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The MOT test was first dreamt up by the Ministry of Transport hence the name to ensure vehicles were safe and roadworthy. Set up in 1960, the MOT was initially for vehicles that were 10 years or older.
But so many motors failed that the following year the test was made applicable to vehicles that were seven years and older. It was changed to apply to vehicles more than three-years old 50 years ago, in 1967. Here’s all you need to know about the annual MOT test.
What is the MOT?
The MOT is a series of checks that all vehicles more than three years old must go through every year. It’s important to understand that an MOT is not the same as a service. It is a roadworthiness test designed to ensure that vehicles don’t pose a danger to other road users.
What if your car fails its MOT?
You can drive your car after its failed its MOT but you need two very good reasons for doing so. You can either take it to have the defects fixed or take it to a pre-arranged MOT test. Otherwise, if you decide to continue driving without a valid MOT you can be fined up to £1000 and your insurance could be cancelled.
What the MOT covers?
When your car goes for its MOT, testers will check the lighting and indicators, steering and suspension, brakes, tyres and wheels, the bodywork, exhaust and its emissions, seatbelts and the driver’s view of the road.
When your car can take the MOT
The law states: “You can get an MOT up to a month (minus a day) before it runs out and keep the same renewal date.” Of course you can put your car in for its MOT more than a month before it expires but then your renewal date is pulled forward and you lose out.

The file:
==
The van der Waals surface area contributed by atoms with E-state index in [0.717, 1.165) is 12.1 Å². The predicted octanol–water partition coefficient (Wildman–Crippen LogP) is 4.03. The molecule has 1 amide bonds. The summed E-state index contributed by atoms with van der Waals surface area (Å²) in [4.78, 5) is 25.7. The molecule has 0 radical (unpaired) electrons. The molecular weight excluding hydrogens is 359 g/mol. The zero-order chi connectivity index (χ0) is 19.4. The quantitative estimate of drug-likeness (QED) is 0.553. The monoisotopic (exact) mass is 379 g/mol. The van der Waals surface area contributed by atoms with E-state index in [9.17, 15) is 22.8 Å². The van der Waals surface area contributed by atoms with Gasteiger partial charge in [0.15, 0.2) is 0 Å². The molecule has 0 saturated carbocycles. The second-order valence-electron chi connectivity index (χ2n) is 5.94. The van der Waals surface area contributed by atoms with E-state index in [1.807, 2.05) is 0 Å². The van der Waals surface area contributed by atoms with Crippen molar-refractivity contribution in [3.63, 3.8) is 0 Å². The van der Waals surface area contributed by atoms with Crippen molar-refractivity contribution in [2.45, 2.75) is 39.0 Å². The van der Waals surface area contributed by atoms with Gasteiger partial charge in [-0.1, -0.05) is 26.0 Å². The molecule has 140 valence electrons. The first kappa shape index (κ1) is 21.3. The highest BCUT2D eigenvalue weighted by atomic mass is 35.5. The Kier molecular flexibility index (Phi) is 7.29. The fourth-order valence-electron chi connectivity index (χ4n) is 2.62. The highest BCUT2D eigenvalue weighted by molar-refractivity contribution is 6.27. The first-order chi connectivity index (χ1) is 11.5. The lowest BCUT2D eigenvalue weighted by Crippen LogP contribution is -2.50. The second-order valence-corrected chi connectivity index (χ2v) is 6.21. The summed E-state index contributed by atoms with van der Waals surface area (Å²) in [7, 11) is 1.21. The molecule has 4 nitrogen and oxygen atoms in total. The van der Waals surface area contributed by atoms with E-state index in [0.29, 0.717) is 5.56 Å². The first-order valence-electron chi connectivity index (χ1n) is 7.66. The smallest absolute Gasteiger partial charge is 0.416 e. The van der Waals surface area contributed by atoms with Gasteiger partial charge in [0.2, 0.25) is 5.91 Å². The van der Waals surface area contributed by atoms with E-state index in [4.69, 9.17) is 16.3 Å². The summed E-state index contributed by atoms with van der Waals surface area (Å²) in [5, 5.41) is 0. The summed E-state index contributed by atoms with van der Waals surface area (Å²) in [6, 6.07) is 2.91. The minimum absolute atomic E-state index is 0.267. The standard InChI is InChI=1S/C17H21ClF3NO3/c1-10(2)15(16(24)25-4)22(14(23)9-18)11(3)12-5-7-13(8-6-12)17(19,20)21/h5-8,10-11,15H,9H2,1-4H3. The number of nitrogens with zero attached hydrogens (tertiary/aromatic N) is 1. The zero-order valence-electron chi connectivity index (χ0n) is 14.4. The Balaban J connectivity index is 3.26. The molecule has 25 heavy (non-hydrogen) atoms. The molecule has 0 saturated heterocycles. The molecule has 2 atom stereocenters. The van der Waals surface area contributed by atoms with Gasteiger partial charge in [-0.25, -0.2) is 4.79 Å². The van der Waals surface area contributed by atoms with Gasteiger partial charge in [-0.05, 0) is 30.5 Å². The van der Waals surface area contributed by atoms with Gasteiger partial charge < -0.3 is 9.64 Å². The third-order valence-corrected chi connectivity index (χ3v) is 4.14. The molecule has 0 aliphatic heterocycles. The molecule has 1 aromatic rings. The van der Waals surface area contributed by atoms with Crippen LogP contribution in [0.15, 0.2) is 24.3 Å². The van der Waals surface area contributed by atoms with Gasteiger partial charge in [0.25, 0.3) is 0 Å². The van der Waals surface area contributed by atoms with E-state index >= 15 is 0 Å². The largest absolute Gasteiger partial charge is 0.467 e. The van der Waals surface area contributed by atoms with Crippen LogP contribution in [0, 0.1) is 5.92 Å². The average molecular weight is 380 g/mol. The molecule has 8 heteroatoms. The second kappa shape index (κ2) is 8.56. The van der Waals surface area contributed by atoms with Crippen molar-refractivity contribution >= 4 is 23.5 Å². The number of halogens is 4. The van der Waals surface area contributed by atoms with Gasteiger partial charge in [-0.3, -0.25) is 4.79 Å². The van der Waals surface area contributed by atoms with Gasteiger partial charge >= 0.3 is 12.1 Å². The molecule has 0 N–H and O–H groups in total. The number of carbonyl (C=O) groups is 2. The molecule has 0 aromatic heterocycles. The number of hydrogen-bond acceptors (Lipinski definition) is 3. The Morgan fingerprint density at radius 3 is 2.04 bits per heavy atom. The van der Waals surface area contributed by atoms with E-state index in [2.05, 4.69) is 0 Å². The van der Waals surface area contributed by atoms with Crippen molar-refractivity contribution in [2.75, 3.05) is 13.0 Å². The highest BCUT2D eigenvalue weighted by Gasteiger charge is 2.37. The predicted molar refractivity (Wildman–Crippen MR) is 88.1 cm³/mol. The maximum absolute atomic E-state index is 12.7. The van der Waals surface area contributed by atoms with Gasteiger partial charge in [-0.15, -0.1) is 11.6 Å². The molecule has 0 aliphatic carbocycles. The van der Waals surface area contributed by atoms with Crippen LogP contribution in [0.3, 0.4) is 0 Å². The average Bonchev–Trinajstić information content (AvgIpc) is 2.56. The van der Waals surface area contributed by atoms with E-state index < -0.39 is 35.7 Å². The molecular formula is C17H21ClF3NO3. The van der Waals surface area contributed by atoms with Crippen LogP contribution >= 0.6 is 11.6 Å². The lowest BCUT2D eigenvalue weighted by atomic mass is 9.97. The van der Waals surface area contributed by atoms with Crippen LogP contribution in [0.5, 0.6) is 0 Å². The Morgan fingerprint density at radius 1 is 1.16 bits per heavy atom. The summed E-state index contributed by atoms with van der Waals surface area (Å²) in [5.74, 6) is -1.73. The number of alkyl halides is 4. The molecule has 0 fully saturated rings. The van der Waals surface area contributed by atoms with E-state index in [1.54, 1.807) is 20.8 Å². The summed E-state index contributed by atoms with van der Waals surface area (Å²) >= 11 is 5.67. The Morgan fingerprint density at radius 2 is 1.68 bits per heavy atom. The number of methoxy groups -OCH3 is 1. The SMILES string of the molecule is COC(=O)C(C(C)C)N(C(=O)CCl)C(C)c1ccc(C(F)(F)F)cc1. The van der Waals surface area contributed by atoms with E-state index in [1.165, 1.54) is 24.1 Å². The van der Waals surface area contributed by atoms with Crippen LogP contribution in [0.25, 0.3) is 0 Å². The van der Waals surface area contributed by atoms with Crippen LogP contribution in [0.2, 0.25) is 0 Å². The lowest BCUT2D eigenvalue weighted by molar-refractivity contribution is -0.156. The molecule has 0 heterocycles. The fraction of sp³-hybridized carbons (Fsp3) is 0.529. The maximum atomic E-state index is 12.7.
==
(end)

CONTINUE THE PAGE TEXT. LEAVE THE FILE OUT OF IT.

If you take your car for the test within a month minus a day of its expiry and it fails, you can still drive it until the original MOT expires. Taking the test early like this means you have the option of taking the car to another garage to have it fixed, fixing it yourself, or sourcing and buying the parts you need if you think it’ll save you money. However, if you’re involved in a crash caused by the defect that caused it to fail, or you’re stopped by the police, you can be fined up to £2500 and get three penalty points.
Where can you get one done?
There are around 20,000 MOT test centres in the UK. They can be franchised manufacturer dealerships, independent garages and even council run test stations.
What are the cheapest ways to get an MOT?
Where you take your car for its MOT and how much you pay depends on your car. The official cost is £54.85 and no test centre can charge more than that. But some garages offer cheaper MOTs. The hope from their perspective is that if your car fails, you’ll have the work done with them. If yours is a relatively new car and unlikely to fail, these are a good option.
An alternative is to take your car to a council run MOT test centre. These do the MOTs on council vehicles but they have to accept the general public’s vehicles too. However, they can’t do any remedial work on cars belonging to members of the public so have no incentive to fail them. This choice is good if your car is in decent condition and you’re confident it’s unlikely to fail the test.
What do most cars fail their MOT on?
The majority of motors – about a fifth ‑ fail the MOT because of problems with lighting. The next most popular failure point is suspension, followed by brakes and tyres.
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Borrowing £7,500 over 4 years with a representative APR of 25.4%, an annual interest rate of 25.4% (Fixed) and a deposit of £0.00, the amount payable would be £239.77 per month, with a total cost of credit of £4,008.96 and a total amount payable of £11,508.96.
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